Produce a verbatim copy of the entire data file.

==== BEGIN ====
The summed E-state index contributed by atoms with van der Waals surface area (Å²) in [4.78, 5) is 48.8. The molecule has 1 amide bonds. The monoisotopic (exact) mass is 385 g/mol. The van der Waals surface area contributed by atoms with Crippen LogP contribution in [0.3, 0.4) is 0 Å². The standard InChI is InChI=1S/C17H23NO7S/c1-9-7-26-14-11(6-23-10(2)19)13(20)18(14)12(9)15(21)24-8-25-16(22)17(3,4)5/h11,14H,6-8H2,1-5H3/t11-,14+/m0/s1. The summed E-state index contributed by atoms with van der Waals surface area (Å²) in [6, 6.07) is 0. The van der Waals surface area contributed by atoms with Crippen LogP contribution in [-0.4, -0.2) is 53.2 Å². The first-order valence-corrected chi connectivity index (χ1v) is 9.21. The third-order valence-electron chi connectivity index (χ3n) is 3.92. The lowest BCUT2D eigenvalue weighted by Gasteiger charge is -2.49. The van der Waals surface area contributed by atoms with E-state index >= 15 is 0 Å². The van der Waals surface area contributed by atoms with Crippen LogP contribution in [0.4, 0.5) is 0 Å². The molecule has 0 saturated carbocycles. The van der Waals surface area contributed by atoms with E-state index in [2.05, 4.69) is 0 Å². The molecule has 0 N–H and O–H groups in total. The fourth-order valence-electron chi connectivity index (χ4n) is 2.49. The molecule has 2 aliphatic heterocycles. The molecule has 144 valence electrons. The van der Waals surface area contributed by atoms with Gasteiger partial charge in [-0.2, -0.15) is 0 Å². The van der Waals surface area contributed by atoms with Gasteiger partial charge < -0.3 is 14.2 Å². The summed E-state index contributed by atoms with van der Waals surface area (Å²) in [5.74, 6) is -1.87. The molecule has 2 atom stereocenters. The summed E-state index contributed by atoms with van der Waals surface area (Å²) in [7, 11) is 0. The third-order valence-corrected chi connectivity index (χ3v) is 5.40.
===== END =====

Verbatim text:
The summed E-state index contributed by atoms with van der Waals surface area (Å²) in [4.78, 5) is 48.8. The molecule has 1 amide bonds. The monoisotopic (exact) mass is 385 g/mol. The van der Waals surface area contributed by atoms with Crippen LogP contribution in [0.3, 0.4) is 0 Å². The standard InChI is InChI=1S/C17H23NO7S/c1-9-7-26-14-11(6-23-10(2)19)13(20)18(14)12(9)15(21)24-8-25-16(22)17(3,4)5/h11,14H,6-8H2,1-5H3/t11-,14+/m0/s1. The summed E-state index contributed by atoms with van der Waals surface area (Å²) in [6, 6.07) is 0. The van der Waals surface area contributed by atoms with Crippen LogP contribution in [-0.4, -0.2) is 53.2 Å². The first-order valence-corrected chi connectivity index (χ1v) is 9.21. The third-order valence-electron chi connectivity index (χ3n) is 3.92. The lowest BCUT2D eigenvalue weighted by Gasteiger charge is -2.49. The van der Waals surface area contributed by atoms with E-state index >= 15 is 0 Å². The van der Waals surface area contributed by atoms with Crippen LogP contribution in [0.4, 0.5) is 0 Å². The molecule has 0 saturated carbocycles. The van der Waals surface area contributed by atoms with E-state index in [2.05, 4.69) is 0 Å². The molecule has 0 N–H and O–H groups in total. The fourth-order valence-electron chi connectivity index (χ4n) is 2.49. The molecule has 2 aliphatic heterocycles. The molecule has 144 valence electrons. The van der Waals surface area contributed by atoms with Gasteiger partial charge in [-0.2, -0.15) is 0 Å². The van der Waals surface area contributed by atoms with Gasteiger partial charge < -0.3 is 14.2 Å². The summed E-state index contributed by atoms with van der Waals surface area (Å²) in [5.74, 6) is -1.87. The molecule has 2 atom stereocenters. The summed E-state index contributed by atoms with van der Waals surface area (Å²) in [7, 11) is 0. The third-order valence-corrected chi connectivity index (χ3v) is 5.40.